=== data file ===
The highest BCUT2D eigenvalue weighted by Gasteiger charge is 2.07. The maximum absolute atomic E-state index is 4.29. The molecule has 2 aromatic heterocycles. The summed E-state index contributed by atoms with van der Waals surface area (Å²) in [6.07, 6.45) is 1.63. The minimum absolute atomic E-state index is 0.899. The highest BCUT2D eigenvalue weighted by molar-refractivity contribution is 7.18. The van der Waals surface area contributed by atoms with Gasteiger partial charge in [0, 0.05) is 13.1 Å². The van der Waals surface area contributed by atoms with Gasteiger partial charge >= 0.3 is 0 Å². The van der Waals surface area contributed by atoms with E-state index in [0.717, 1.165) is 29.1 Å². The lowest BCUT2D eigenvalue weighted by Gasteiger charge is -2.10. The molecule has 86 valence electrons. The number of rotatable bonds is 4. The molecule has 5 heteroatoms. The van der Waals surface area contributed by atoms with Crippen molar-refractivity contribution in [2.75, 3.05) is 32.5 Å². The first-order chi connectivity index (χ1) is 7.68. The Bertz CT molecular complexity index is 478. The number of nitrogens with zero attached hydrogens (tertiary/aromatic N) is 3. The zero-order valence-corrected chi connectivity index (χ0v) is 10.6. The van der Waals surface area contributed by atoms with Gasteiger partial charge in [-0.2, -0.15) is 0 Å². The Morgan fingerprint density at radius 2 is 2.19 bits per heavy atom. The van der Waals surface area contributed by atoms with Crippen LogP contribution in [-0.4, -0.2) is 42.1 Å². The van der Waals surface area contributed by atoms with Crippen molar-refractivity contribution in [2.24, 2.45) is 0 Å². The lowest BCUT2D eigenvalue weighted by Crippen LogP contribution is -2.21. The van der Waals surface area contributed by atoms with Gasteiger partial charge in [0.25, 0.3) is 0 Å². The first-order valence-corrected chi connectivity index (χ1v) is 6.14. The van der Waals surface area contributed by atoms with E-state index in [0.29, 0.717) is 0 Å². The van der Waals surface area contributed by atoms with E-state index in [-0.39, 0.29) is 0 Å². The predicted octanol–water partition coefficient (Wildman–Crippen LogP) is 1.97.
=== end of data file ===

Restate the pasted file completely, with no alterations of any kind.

The highest BCUT2D eigenvalue weighted by Gasteiger charge is 2.07. The maximum absolute atomic E-state index is 4.29. The molecule has 2 aromatic heterocycles. The summed E-state index contributed by atoms with van der Waals surface area (Å²) in [6.07, 6.45) is 1.63. The minimum absolute atomic E-state index is 0.899. The highest BCUT2D eigenvalue weighted by molar-refractivity contribution is 7.18. The van der Waals surface area contributed by atoms with Gasteiger partial charge in [0, 0.05) is 13.1 Å². The van der Waals surface area contributed by atoms with Gasteiger partial charge >= 0.3 is 0 Å². The van der Waals surface area contributed by atoms with E-state index in [0.717, 1.165) is 29.1 Å². The lowest BCUT2D eigenvalue weighted by Gasteiger charge is -2.10. The molecule has 86 valence electrons. The number of rotatable bonds is 4. The molecule has 5 heteroatoms. The van der Waals surface area contributed by atoms with Crippen molar-refractivity contribution in [2.75, 3.05) is 32.5 Å². The first-order chi connectivity index (χ1) is 7.68. The Bertz CT molecular complexity index is 478. The number of nitrogens with zero attached hydrogens (tertiary/aromatic N) is 3. The zero-order valence-corrected chi connectivity index (χ0v) is 10.6. The van der Waals surface area contributed by atoms with Gasteiger partial charge in [-0.2, -0.15) is 0 Å². The Morgan fingerprint density at radius 2 is 2.19 bits per heavy atom. The van der Waals surface area contributed by atoms with Crippen LogP contribution in [-0.4, -0.2) is 42.1 Å². The van der Waals surface area contributed by atoms with Crippen molar-refractivity contribution in [2.24, 2.45) is 0 Å². The lowest BCUT2D eigenvalue weighted by Crippen LogP contribution is -2.21. The van der Waals surface area contributed by atoms with Gasteiger partial charge in [0.25, 0.3) is 0 Å². The first-order valence-corrected chi connectivity index (χ1v) is 6.14. The van der Waals surface area contributed by atoms with E-state index in [0.29, 0.717) is 0 Å². The van der Waals surface area contributed by atoms with E-state index in [-0.39, 0.29) is 0 Å². The predicted octanol–water partition coefficient (Wildman–Crippen LogP) is 1.97.